Meaning of “prepare” in the English Dictionary

"prepare" in British English

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prepareverb [ I or T ]

uk /prɪˈpeər/ us /prɪˈper/

A2 to make or get something or someone ready for something that will happen in the future:

Have you prepared for your interview?
She'll prepare the food ahead of time and freeze it.
The meal took two hours to prepare.

B1 to expect that something will happen and to be ready for it:

[ + to infinitive ] It almost seems as if she is preparing to die.
You need to prepare yourself for a long wait.

More examples

  • I was busily preparing for their arrival.
  • The sixth-form students are preparing to take their A levels.
  • I don't think you appreciate how much time I spent preparing this meal.
  • Flushed with success after their surprise win against Italy, Belgium are preparing for Saturday's game against Spain.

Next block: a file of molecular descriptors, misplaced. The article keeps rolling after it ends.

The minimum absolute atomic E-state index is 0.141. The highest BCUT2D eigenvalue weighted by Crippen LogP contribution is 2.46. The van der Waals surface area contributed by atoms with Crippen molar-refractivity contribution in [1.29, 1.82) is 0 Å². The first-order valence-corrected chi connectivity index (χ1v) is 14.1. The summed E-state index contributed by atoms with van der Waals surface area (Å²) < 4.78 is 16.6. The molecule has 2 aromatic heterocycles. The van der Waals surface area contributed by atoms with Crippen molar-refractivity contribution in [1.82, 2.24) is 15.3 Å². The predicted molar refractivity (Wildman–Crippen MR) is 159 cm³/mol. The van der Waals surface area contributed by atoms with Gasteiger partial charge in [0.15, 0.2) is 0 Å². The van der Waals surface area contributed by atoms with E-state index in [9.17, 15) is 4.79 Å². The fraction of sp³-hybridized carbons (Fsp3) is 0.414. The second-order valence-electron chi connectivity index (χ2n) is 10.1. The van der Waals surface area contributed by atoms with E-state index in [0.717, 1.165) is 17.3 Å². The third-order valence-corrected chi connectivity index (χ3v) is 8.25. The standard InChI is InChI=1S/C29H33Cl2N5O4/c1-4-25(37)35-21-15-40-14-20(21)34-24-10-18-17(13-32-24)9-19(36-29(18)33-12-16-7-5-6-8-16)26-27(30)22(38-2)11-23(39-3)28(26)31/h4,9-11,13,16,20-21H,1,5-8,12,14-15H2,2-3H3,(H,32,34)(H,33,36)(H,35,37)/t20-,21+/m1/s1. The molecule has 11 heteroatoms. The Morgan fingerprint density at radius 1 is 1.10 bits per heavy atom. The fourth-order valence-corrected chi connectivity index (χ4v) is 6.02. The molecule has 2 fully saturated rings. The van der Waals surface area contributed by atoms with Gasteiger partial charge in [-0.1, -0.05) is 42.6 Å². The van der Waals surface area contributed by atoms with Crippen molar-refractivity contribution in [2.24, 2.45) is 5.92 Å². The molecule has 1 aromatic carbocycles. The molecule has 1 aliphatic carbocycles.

• I hadn't prepared a speech so I just said a few words off the cuff.

(Definition of “prepare” from the Cambridge Advanced Learner’s Dictionary & Thesaurus © Cambridge University Press)

"prepare" in American English

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prepareverb [ I/T ]

us /prɪˈpeər/

to make or get something or someone ready for something that will happen in the future:

[ T ] Keane is preparing a film version of the play.
[ I ] The Southeast prepared for the worst as the hurricane turned toward the Atlantic coast.
preparatory
adjective [ not gradable ] us /prɪˈpær·əˌtɔr·i, -ˈpeər-, ˈprep·ər·ə-, -ˌtoʊr·i/

Plans for building a new school are under way, but so far only in the preparatory stage.
preparedness
noun [ U ] us /prɪˈpeər·ɪd·nəs/

earthquake preparedness

(Definition of “prepare” from the Cambridge Academic Content Dictionary © Cambridge University Press)